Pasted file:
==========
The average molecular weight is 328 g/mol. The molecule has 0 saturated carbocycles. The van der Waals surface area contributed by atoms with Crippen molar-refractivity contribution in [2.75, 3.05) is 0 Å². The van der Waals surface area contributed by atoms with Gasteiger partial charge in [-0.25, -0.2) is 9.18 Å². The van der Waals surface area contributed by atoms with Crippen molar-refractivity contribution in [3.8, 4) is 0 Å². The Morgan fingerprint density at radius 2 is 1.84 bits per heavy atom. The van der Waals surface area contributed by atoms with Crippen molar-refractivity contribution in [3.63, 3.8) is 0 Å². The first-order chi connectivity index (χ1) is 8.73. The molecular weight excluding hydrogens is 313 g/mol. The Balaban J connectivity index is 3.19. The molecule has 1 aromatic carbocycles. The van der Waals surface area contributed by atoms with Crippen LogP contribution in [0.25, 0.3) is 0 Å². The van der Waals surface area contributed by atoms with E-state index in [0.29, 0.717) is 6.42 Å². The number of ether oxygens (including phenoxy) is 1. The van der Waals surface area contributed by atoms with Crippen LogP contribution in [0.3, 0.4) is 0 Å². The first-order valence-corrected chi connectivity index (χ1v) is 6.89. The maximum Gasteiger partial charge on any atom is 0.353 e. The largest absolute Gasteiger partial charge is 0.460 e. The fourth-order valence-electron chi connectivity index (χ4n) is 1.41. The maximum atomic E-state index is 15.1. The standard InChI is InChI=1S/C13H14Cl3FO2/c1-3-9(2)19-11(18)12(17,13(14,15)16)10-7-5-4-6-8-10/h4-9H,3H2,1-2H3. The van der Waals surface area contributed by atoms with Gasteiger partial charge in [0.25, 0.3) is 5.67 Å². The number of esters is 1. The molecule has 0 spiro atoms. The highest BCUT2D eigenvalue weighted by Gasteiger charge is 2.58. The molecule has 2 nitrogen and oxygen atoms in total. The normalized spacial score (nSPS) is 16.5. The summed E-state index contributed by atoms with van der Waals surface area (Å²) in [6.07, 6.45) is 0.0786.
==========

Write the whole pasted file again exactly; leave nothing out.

The average molecular weight is 328 g/mol. The molecule has 0 saturated carbocycles. The van der Waals surface area contributed by atoms with Crippen molar-refractivity contribution in [2.75, 3.05) is 0 Å². The van der Waals surface area contributed by atoms with Gasteiger partial charge in [-0.25, -0.2) is 9.18 Å². The van der Waals surface area contributed by atoms with Crippen molar-refractivity contribution in [3.8, 4) is 0 Å². The Morgan fingerprint density at radius 2 is 1.84 bits per heavy atom. The van der Waals surface area contributed by atoms with Crippen molar-refractivity contribution in [3.63, 3.8) is 0 Å². The first-order chi connectivity index (χ1) is 8.73. The molecular weight excluding hydrogens is 313 g/mol. The Balaban J connectivity index is 3.19. The molecule has 1 aromatic carbocycles. The van der Waals surface area contributed by atoms with Crippen LogP contribution in [0.25, 0.3) is 0 Å². The van der Waals surface area contributed by atoms with E-state index in [0.29, 0.717) is 6.42 Å². The number of ether oxygens (including phenoxy) is 1. The van der Waals surface area contributed by atoms with Crippen LogP contribution in [0.3, 0.4) is 0 Å². The first-order valence-corrected chi connectivity index (χ1v) is 6.89. The maximum Gasteiger partial charge on any atom is 0.353 e. The largest absolute Gasteiger partial charge is 0.460 e. The fourth-order valence-electron chi connectivity index (χ4n) is 1.41. The maximum atomic E-state index is 15.1. The standard InChI is InChI=1S/C13H14Cl3FO2/c1-3-9(2)19-11(18)12(17,13(14,15)16)10-7-5-4-6-8-10/h4-9H,3H2,1-2H3. The van der Waals surface area contributed by atoms with Gasteiger partial charge in [0.25, 0.3) is 5.67 Å². The number of esters is 1. The molecule has 0 spiro atoms. The highest BCUT2D eigenvalue weighted by Gasteiger charge is 2.58. The molecule has 2 nitrogen and oxygen atoms in total. The normalized spacial score (nSPS) is 16.5. The summed E-state index contributed by atoms with van der Waals surface area (Å²) in [6.07, 6.45) is 0.0786.